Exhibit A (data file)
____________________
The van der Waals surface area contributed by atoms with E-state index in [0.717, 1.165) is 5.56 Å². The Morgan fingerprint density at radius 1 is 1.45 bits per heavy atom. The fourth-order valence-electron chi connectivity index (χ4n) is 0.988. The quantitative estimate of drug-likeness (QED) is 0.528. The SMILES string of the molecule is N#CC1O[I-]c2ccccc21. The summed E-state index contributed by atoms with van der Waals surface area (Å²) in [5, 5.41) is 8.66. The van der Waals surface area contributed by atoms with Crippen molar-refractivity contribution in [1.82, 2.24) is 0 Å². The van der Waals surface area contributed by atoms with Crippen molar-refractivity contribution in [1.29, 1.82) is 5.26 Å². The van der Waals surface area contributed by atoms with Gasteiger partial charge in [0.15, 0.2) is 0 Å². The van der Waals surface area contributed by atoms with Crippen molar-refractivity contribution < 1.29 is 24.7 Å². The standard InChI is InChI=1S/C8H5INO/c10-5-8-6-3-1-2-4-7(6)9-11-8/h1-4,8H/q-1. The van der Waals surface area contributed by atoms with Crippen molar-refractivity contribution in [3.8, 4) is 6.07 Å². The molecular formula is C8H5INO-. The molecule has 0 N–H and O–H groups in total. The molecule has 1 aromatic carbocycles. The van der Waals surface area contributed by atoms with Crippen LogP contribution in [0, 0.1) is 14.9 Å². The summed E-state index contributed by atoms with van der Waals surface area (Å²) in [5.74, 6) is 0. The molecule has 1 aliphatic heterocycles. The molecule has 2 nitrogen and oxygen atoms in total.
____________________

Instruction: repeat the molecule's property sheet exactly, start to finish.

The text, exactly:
The van der Waals surface area contributed by atoms with E-state index in [0.717, 1.165) is 5.56 Å². The Morgan fingerprint density at radius 1 is 1.45 bits per heavy atom. The fourth-order valence-electron chi connectivity index (χ4n) is 0.988. The quantitative estimate of drug-likeness (QED) is 0.528. The SMILES string of the molecule is N#CC1O[I-]c2ccccc21. The summed E-state index contributed by atoms with van der Waals surface area (Å²) in [5, 5.41) is 8.66. The van der Waals surface area contributed by atoms with Crippen molar-refractivity contribution in [1.82, 2.24) is 0 Å². The van der Waals surface area contributed by atoms with Crippen molar-refractivity contribution in [1.29, 1.82) is 5.26 Å². The van der Waals surface area contributed by atoms with Gasteiger partial charge in [0.15, 0.2) is 0 Å². The van der Waals surface area contributed by atoms with Crippen molar-refractivity contribution < 1.29 is 24.7 Å². The standard InChI is InChI=1S/C8H5INO/c10-5-8-6-3-1-2-4-7(6)9-11-8/h1-4,8H/q-1. The van der Waals surface area contributed by atoms with Crippen molar-refractivity contribution in [3.8, 4) is 6.07 Å². The molecular formula is C8H5INO-. The molecule has 0 N–H and O–H groups in total. The molecule has 1 aromatic carbocycles. The van der Waals surface area contributed by atoms with Crippen LogP contribution in [0, 0.1) is 14.9 Å². The summed E-state index contributed by atoms with van der Waals surface area (Å²) in [5.74, 6) is 0. The molecule has 1 aliphatic heterocycles. The molecule has 2 nitrogen and oxygen atoms in total.